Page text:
III. Resuming his place at the palace gate, amid much most painful perplexity - perplexity increased by the remarkable warning given him by his wife, who sent to him, saying, "Have thou nothing to do with that just man; for I have suffered many things this day in a dream because of him" (Matt, xxvii. 19); thus divided and distracted between his own and his wife's conscientious feelings and apprehensions on the one hand, and the unrelenting and persevering importunity of the Jews on the other, Pilate bethinks himself of an expedient.
He will take advantage of the custom of the feast to release a prisoner, and that prisoner shall be Jesus; "Ye have brought this man unto me, as one that perverteth the people; and, behold, I, having examined him before you, have found no fault in this man touching those things whereof ye accuse him: no, nor yet Herod: for I sent you to him." He proposes therefore to "chastise him, and release him." For he adds, "Ye have a custom, that I should release unto you one at the Passover: will ye therefore that I release unto you the King of the Jews?" (Luke xxiii. 13-17; John xviii. 39.)
Thus Pilate thinks to avoid the necessity of pronouncing judgment, and yet save Jesus. The Jews shall not have it in their power to say that he has acquitted a traitor. It is not to be a judicial sentence at all, but an act of grace and favour, the deliverance of a prisoner, customary at the season; on which, therefore, no imputation against his loyalty and fidelity in his government can be fairly or even plausibly founded. Thus there may be a sort of compromise between him and the Jews, and, instead of a judgment offending or endangering either part, there may be a measure of neutrality.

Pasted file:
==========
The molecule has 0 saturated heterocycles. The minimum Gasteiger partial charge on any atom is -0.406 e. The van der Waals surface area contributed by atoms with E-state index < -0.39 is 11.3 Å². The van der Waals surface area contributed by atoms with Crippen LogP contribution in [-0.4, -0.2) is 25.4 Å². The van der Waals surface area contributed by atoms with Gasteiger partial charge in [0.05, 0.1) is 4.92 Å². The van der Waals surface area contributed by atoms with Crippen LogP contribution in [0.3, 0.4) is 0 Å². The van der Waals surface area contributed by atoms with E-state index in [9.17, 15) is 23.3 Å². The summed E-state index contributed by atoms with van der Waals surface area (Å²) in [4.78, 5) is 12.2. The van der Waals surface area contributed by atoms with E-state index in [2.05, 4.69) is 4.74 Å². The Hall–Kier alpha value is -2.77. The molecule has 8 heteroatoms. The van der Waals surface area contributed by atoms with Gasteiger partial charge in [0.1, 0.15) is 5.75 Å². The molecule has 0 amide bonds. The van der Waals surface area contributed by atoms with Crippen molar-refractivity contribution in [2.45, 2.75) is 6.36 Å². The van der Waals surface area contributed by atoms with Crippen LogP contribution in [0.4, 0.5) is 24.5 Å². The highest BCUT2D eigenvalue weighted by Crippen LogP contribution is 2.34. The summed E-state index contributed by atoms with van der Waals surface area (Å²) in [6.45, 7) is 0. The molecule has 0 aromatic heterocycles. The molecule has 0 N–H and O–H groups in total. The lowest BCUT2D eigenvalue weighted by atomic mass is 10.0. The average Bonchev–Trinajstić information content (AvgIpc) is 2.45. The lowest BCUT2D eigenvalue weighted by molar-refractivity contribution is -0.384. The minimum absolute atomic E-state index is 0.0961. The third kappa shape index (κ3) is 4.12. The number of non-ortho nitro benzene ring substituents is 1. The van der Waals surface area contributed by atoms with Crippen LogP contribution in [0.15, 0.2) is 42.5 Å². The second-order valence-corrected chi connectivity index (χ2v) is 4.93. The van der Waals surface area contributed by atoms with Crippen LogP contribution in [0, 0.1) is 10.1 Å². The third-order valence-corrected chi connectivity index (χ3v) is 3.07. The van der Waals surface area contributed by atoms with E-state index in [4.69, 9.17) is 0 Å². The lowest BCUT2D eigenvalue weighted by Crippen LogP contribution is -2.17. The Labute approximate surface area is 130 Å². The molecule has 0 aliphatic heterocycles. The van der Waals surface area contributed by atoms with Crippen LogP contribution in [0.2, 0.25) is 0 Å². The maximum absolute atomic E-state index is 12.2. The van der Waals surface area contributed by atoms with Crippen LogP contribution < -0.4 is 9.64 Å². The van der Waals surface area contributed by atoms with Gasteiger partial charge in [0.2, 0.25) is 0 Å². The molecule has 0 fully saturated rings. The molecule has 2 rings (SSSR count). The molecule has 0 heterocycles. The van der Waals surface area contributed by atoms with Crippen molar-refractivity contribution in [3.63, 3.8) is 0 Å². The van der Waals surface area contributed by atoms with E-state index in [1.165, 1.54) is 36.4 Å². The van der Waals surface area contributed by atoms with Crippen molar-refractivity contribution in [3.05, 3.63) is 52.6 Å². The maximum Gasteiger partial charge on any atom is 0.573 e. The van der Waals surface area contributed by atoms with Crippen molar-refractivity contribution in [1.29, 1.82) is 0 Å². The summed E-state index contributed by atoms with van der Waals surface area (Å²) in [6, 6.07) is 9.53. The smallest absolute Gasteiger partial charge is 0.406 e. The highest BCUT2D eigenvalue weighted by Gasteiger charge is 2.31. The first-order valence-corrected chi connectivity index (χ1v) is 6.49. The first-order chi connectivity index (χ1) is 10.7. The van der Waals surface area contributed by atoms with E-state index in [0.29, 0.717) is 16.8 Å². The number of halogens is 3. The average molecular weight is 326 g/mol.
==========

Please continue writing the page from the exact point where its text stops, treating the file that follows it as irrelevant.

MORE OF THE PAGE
Miserable expedient! Most shallow device! Even this discretionary exercise of authority he cannot venture upon without consulting the Jews. They must have a choice, and they can compel him to consent to it. And though he selects one of the worst and most atrocious criminals then in custody, to be offered to them along with Jesus; and though, as Luke tells us, he three successive times most earnestly and pathetically beseeches the people to choose Jesus he has the deep mortification of hearing their reiterated and impatient cry, "Not this man, but Barabbas," although "Barabbas was a robber" (John xviii. 39, 40).
What is it that has come over the spirit of this Pilate, usually stern and decided enough in every act of his administration? If his leanings are really toward Jesus, why does he not think, why does he not act for himself! Is he ashamed - is he afraid to speak out? And does he really imagine that he clears himself from the guilt of partaking in this great sin of other men, by the pitiful ceremony of the washing of his hands, and the hollow protest of his lips, "I am innocent," he who had but to raise one finger of these hands, or to utter one breath of these lips, and not a single stroke would have fallen upon Jesus, not a hair of his head would have been touched?
Yet it is a characteristic circumstance this washing of his hands. It brings out in marked contrast the weakness of the judge and the violence of the accusers; and it throws light on the brief struggle that follows: "And the governor said, Why, what evil hath he done? But they cried out the more, saying, Let him be crucified. When Pilate saw that he could prevail nothing, but that rather a tumult was made, he took water, and washed his hands before the multitude, saying, I am innocent of the blood of this just person: see ye to it. Then answered all the people, and said, His blood be on us, and on our children" (Matt, xxvii. 23-25).